Up, and to White Hall to a Committee of Tangier, where, contrary to all expectation, my Lord Ashly, being vexed with Povy’s accounts, did propose it as necessary that Povy should be still continued Treasurer of Tangier till he had made up his accounts; and with such arguments as, I confess, I was not prepared to answer, but by putting off of the discourse, and so, I think, brought it right again; but it troubled me so all the day after, and night too, that I was not quiet, though I think it doubtfull whether I shall be much the worse for it or no, if it should come to be so.
Dined at home and thence to White Hall again (where I lose most of my time now-a-days to my great trouble, charge, and loss of time and benefit), and there, after the Council rose, Sir G. Carteret, my Lord Brunkard, Sir Thomas Harvy, and myself, down to my Lord Treasurer’s chamber to him and the Chancellor, and the Duke of Albemarle; and there I did give them a large account of the charge of the Navy, and want of money. But strange to see how they held up their hands crying, “What shall we do?” Says my Lord Treasurer, “Why, what means all this, Mr. Pepys? This is true, you say; but what would you have me to do? I have given all I can for my life. Why will not people lend their money? Why will they not trust the King as well as Oliver? Why do our prizes come to nothing, that yielded so much heretofore?” And this was all we could get, and went away without other answer, which is one of the saddest things that, at such a time as this, with the greatest action on foot that ever was in England, nothing should be minded, but let things go on of themselves do as well as they can.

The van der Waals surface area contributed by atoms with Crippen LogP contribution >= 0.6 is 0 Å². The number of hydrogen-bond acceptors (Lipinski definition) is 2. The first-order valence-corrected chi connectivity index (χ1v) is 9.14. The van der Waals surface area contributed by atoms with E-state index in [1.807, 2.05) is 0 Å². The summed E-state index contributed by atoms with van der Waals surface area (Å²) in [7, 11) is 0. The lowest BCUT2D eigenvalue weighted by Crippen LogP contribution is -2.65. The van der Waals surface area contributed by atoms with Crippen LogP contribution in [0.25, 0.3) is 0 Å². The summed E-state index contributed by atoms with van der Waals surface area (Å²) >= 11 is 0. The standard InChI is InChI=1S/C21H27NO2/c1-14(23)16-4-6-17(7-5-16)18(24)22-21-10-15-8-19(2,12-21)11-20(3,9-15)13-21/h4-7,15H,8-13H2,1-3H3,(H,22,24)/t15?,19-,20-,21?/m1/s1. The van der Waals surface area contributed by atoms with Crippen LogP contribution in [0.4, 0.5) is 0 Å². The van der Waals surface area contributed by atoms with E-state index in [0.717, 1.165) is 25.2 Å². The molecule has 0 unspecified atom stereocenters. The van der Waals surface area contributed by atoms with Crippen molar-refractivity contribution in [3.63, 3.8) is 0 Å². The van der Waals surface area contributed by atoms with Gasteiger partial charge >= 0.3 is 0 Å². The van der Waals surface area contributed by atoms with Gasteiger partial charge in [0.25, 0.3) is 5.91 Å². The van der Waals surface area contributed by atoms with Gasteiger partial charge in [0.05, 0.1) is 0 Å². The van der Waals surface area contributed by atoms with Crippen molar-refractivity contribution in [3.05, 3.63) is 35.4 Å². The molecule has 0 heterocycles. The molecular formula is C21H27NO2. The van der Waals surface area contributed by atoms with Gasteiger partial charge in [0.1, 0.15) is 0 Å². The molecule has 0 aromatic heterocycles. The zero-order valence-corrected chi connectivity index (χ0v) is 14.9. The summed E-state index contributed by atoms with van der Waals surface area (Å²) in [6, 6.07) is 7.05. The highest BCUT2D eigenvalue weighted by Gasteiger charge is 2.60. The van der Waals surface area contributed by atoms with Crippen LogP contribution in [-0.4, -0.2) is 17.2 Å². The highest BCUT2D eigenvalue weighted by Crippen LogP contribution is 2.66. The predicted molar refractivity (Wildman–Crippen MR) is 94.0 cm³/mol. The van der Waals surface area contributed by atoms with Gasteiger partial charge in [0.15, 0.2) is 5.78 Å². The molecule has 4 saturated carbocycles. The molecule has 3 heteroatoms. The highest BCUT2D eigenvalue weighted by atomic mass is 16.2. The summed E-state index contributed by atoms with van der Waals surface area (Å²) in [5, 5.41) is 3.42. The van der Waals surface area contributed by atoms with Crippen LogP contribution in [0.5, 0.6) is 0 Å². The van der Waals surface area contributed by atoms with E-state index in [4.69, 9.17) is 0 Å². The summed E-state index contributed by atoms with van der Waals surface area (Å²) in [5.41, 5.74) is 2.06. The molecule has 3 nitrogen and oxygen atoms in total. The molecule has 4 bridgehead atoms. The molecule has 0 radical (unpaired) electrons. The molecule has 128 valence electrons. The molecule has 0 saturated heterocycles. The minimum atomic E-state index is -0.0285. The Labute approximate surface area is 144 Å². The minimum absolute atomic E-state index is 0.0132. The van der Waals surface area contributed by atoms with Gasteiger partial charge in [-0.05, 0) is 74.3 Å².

So home, vexed, and going to my Lady Batten’s, there found a great many women with her, in her chamber merry, my Lady Pen and her daughter, among others; where my Lady Pen flung me down upon the bed, and herself and others, one after another, upon me, and very merry we were, and thence I home and called my wife with my Lady Pen to supper, and very merry as I could be, being vexed as I was.
So home to bed.
such troubled quiet
in a rose
how the held-up hands cry
what shall we do
I have given my life for nothing
to be flung down on a bed
Erasure poem derived from The Diary of Samuel Pepys, Wednesday 12 April 1665.